Picture of UK Houses of Parliament

Leading national thinking on politics, government & public policy through Open Access research

Strathprints makes available scholarly Open Access content by researchers in the School of Government & Public Policy, based within the Faculty of Humanities & Social Sciences.

Research here is 1st in Scotland for research intensity and spans a wide range of domains. The Department of Politics demonstrates expertise in understanding parties, elections and public opinion, with additional emphases on political economy, institutions and international relations. This international angle is reflected in the European Policies Research Centre (EPRC) which conducts comparative research on public policy. Meanwhile, the Centre for Energy Policy provides independent expertise on energy, working across multidisciplinary groups to shape policy for a low carbon economy.

Explore the Open Access research of the School of Government & Public Policy. Or explore all of Strathclyde's Open Access research...

Characterisation of permanent magnetic quadrupoles for focussing proton beams

Melone, Joseph and Ledingham, Kenneth and McCanny, Thomas and Burriss-Mog, T and Schramm, Ulrich and Grötzschel, R and Akhmadaliev, S and Hanf, D and Spohr, Klaus M. and Bussmann, M and Cowan, T and Wiggins, Mark and Mitchell, Martin (2012) Characterisation of permanent magnetic quadrupoles for focussing proton beams. Nuclear Instruments and Methods in Physics Research Section A: Accelerators, Spectrometers, Detectors and Associated Equipment, 676. pp. 126-134. ISSN 0168-9002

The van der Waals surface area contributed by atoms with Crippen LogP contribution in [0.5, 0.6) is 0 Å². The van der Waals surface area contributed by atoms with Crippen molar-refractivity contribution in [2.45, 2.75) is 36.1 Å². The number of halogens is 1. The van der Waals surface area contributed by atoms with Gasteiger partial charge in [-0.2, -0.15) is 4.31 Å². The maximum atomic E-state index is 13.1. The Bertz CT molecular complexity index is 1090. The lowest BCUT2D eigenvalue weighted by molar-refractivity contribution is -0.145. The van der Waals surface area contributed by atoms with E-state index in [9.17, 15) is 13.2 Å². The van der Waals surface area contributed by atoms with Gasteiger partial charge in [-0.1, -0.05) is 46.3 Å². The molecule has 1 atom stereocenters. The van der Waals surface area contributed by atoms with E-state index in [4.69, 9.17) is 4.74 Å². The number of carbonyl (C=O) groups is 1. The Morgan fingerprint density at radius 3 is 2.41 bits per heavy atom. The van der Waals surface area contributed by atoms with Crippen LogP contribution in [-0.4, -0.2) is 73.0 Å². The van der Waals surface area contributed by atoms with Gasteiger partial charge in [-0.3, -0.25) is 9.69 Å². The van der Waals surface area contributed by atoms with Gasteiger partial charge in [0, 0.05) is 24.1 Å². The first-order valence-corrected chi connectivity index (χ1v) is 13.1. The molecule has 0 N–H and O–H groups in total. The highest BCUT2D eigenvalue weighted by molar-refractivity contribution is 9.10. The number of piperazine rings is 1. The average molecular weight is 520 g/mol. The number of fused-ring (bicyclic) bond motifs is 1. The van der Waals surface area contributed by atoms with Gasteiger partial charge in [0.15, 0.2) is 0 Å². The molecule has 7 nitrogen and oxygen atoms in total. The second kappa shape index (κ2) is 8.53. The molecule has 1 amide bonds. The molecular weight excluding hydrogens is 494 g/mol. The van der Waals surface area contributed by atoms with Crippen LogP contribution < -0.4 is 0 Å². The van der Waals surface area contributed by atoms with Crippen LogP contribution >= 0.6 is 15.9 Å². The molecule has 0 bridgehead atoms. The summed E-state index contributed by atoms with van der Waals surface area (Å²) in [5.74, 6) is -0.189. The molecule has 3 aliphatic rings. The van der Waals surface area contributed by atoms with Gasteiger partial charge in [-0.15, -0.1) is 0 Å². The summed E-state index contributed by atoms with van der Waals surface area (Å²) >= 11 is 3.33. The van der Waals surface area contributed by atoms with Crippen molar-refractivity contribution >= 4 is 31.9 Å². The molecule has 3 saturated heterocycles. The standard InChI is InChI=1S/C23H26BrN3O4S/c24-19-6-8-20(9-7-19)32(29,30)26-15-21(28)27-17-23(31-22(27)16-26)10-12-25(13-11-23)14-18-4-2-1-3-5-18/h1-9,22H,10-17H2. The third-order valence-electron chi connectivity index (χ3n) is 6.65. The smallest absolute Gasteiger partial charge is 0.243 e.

Full text not available in this repository.Request a copy from the Strathclyde author

Abstract

High intensity laser driven proton beams are at present receiving much attention. The reasons for this are many but high on the list is the potential to produce compact accelerators. However, two of the limitations of this technology is that unlike conventional nuclear RF accelerators lasers produce diverging beams with an exponential energy distribution. A number of different approaches have been attempted to monochromise these beams but it has become obvious that magnetic spectrometer technology developed over many years by accelerator physicists to transport and focus proton beams could play an important role for this purpose. This paper deals with the design and characterisation of a magnetic quadrupole system which is intended to focus and transport laser-accelerated proton beams.